After months of rumours and reshoots and directorial replacements and CGI-shaved moustaches, Justice League is finally here. Given that comic book nerds have craved this movie for generations, it’s amazing how little fanfare surrounds the release. It’s clear everyone involved isn’t pleased with how this turned out, often even deriding the state of Warner Brothers’ hastily commissioned DC cinematic universe during promotional interviews. So it comes as no surprise to see that the movie is a mess and a disappointment. There’s a chance that Zack Snyder once had a plan for a decent Justice League movie to follow up Man ... Read more

Murder On The Orient Express (2017) Review: An Old Timey Mediocre Murder Mystery

On a certain level, you can’t help but wonder how yet another production of Murder On The Orient Express even exists in 2017. It’s not as if audiences have been begging for more Agatha Christie content in recent years or that there’s suddenly been a massive revival in drawing room mysteries to explain why a studio would want to make a blockbuster version of Christie potboiler. It likely exists as a big expensive Kenneth Branagh ego trip, surrounded by a bunch of famous friends as cover. This thing shouldn’t have made it through the studio system at all, especially as ... Read more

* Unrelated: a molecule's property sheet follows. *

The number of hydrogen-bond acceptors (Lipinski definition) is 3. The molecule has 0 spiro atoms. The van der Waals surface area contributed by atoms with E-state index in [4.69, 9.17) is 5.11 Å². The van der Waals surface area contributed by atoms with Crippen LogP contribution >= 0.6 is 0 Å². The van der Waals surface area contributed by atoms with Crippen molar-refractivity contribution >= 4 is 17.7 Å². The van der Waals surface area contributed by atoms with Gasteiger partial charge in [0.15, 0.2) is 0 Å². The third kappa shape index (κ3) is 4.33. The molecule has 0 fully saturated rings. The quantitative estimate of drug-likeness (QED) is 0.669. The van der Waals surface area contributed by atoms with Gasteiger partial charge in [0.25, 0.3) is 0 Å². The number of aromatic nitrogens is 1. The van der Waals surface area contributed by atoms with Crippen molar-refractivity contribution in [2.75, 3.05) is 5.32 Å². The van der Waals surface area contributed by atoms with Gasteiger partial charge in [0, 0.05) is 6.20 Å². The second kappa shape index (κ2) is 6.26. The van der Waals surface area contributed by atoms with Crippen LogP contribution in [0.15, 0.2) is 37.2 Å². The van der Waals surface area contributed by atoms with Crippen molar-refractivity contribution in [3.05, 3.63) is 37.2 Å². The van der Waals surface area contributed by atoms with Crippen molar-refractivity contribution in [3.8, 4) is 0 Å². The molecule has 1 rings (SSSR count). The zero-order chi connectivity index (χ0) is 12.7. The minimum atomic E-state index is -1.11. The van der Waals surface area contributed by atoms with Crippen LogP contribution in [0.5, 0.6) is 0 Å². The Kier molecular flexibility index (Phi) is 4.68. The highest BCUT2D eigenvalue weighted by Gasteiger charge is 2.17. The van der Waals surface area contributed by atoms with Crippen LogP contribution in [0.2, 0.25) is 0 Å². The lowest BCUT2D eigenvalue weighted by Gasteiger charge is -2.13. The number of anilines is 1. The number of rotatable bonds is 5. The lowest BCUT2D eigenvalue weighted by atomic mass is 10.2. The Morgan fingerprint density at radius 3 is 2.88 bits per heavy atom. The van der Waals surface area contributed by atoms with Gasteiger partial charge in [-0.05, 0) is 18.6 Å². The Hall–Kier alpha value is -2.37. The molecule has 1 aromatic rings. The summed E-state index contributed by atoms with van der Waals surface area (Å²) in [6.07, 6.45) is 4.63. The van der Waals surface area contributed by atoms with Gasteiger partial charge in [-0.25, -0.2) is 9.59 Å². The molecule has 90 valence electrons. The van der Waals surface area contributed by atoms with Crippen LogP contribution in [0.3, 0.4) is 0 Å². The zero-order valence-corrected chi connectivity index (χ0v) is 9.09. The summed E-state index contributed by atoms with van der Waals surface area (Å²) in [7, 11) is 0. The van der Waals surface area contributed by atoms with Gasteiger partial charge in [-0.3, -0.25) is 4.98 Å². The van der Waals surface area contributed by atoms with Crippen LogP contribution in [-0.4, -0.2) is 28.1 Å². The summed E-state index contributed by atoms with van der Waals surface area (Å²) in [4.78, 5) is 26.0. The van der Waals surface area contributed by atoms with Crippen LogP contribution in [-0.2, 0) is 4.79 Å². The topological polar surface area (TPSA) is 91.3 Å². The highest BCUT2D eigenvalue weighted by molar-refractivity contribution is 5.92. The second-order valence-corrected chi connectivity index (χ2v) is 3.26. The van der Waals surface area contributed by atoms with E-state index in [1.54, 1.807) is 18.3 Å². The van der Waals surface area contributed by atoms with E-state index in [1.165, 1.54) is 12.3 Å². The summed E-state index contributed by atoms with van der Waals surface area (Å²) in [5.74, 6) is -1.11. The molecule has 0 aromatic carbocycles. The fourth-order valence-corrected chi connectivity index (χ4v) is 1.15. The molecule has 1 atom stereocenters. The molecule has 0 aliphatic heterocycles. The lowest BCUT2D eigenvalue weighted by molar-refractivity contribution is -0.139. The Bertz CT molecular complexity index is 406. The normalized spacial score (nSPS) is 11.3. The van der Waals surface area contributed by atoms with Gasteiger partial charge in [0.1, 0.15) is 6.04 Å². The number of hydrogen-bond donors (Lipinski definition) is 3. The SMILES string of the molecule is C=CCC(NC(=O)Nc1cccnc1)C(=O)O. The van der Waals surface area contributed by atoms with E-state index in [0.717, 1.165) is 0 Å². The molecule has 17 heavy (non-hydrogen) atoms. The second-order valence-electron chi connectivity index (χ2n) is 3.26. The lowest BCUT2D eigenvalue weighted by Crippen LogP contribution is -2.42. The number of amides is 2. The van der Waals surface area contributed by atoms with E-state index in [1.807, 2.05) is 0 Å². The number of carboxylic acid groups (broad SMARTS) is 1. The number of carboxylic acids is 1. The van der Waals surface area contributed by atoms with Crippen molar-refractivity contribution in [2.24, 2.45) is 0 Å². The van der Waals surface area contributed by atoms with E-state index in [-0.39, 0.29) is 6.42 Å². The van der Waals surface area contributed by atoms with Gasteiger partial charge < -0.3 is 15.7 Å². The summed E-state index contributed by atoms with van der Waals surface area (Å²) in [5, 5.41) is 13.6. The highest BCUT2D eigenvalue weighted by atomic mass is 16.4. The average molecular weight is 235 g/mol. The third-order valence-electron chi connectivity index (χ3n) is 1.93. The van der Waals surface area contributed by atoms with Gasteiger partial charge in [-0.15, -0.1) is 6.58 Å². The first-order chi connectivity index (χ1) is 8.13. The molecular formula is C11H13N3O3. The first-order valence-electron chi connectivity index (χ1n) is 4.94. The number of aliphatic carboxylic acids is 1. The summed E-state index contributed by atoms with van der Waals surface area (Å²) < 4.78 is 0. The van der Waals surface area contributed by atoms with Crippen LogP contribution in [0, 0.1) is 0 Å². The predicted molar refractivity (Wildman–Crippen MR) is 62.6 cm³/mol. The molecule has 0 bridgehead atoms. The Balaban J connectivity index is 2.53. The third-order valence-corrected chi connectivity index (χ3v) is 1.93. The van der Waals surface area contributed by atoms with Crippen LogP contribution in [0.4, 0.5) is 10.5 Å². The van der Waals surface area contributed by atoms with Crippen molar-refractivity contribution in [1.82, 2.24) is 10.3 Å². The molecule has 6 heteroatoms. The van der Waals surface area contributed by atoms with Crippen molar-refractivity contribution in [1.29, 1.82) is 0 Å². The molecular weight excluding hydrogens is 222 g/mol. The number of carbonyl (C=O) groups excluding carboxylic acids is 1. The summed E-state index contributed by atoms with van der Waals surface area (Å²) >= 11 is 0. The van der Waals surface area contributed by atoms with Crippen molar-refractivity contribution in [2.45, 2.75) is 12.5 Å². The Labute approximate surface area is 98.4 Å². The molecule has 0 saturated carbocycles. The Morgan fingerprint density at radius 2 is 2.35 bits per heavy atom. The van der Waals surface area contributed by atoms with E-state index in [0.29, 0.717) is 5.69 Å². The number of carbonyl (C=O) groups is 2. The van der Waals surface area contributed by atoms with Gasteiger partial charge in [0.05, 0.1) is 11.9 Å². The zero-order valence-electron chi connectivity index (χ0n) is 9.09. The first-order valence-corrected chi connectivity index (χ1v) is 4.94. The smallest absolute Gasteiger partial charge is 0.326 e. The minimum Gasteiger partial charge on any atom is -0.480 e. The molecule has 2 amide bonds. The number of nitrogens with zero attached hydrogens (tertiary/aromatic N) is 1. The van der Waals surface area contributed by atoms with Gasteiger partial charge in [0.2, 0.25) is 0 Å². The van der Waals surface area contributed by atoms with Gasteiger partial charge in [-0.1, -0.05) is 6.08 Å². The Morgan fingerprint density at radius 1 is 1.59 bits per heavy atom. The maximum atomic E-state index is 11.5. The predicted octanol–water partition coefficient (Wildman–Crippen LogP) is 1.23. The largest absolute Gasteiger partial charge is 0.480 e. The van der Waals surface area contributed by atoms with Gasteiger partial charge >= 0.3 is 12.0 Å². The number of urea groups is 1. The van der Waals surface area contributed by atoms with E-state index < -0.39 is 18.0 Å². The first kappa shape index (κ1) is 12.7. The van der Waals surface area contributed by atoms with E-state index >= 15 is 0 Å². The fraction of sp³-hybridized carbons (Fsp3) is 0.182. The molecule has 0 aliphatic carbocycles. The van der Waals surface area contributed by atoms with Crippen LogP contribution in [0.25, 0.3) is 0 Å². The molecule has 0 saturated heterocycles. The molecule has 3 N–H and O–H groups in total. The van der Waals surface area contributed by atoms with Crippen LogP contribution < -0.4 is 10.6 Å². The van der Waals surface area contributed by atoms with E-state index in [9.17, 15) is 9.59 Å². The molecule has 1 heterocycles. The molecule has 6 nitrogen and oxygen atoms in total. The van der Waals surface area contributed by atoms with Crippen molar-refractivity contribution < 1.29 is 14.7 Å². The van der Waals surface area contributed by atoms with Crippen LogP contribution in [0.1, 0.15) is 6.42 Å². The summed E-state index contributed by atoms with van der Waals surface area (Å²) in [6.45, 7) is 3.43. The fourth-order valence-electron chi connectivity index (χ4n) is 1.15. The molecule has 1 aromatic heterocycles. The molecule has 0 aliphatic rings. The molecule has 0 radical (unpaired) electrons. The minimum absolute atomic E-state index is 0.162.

Disney Buying Fox Might Not Be A Bad Thing

Yesterday the movie news cycle was hit by a juggernaut of a reveal. Apparently, behind closed doors, Disney has been negotiating to buy 21st Century Fox. The motivations why are obvious. In recent years the House of Mouse picked up those itty bitty Star Wars and Marvel franchises and the last remaining fragments of both movie universes are still lingering over at Fox (oh and they also added Avatar to Disney World and guess which studio owns that). Obviously, Fox isn’t too keen to give up their big fish properties, so the logical solution for a massive multibillion-dollar organization like ... Read more

Thor Ragnarok Review – Thor Gets Good